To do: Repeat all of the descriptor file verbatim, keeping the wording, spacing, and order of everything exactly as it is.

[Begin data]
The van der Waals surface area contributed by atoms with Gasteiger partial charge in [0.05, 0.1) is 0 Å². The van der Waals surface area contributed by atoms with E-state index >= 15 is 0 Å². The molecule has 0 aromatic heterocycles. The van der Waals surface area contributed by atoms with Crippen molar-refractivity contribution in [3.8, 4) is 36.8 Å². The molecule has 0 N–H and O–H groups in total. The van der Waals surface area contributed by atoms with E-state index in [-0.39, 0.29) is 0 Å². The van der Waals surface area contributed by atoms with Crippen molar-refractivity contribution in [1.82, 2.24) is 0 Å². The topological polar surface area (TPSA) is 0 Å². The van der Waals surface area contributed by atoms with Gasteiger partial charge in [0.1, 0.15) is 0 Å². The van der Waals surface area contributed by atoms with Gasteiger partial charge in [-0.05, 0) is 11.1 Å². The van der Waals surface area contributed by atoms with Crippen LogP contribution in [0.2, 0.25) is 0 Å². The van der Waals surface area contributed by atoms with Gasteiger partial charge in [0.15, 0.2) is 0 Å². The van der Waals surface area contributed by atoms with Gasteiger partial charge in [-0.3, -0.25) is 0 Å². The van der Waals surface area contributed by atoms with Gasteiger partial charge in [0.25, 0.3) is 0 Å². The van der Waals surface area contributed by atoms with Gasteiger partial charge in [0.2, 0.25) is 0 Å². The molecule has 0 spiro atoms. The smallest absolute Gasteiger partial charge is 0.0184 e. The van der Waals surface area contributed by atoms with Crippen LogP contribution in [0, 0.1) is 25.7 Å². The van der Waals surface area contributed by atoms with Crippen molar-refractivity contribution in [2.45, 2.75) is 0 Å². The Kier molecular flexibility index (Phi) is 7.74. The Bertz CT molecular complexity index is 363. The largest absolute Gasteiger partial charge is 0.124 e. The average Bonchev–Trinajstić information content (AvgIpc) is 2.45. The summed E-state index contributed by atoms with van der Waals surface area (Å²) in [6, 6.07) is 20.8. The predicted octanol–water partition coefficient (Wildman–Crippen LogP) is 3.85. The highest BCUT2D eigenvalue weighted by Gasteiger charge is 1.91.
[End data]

The van der Waals surface area contributed by atoms with Gasteiger partial charge in [0.05, 0.1) is 0 Å². The van der Waals surface area contributed by atoms with E-state index >= 15 is 0 Å². The molecule has 0 aromatic heterocycles. The van der Waals surface area contributed by atoms with Crippen molar-refractivity contribution in [3.8, 4) is 36.8 Å². The molecule has 0 N–H and O–H groups in total. The van der Waals surface area contributed by atoms with E-state index in [-0.39, 0.29) is 0 Å². The van der Waals surface area contributed by atoms with Crippen molar-refractivity contribution in [1.82, 2.24) is 0 Å². The topological polar surface area (TPSA) is 0 Å². The van der Waals surface area contributed by atoms with Gasteiger partial charge in [0.1, 0.15) is 0 Å². The van der Waals surface area contributed by atoms with Gasteiger partial charge in [-0.05, 0) is 11.1 Å². The van der Waals surface area contributed by atoms with Crippen LogP contribution in [0.2, 0.25) is 0 Å². The van der Waals surface area contributed by atoms with Gasteiger partial charge in [0.15, 0.2) is 0 Å². The van der Waals surface area contributed by atoms with Gasteiger partial charge in [-0.3, -0.25) is 0 Å². The van der Waals surface area contributed by atoms with Gasteiger partial charge in [0.25, 0.3) is 0 Å². The van der Waals surface area contributed by atoms with Gasteiger partial charge in [0.2, 0.25) is 0 Å². The molecule has 0 spiro atoms. The smallest absolute Gasteiger partial charge is 0.0184 e. The van der Waals surface area contributed by atoms with Crippen LogP contribution in [0, 0.1) is 25.7 Å². The van der Waals surface area contributed by atoms with Crippen molar-refractivity contribution in [2.45, 2.75) is 0 Å². The Kier molecular flexibility index (Phi) is 7.74. The Bertz CT molecular complexity index is 363. The largest absolute Gasteiger partial charge is 0.124 e. The average Bonchev–Trinajstić information content (AvgIpc) is 2.45. The summed E-state index contributed by atoms with van der Waals surface area (Å²) in [6, 6.07) is 20.8. The predicted octanol–water partition coefficient (Wildman–Crippen LogP) is 3.85. The highest BCUT2D eigenvalue weighted by Gasteiger charge is 1.91.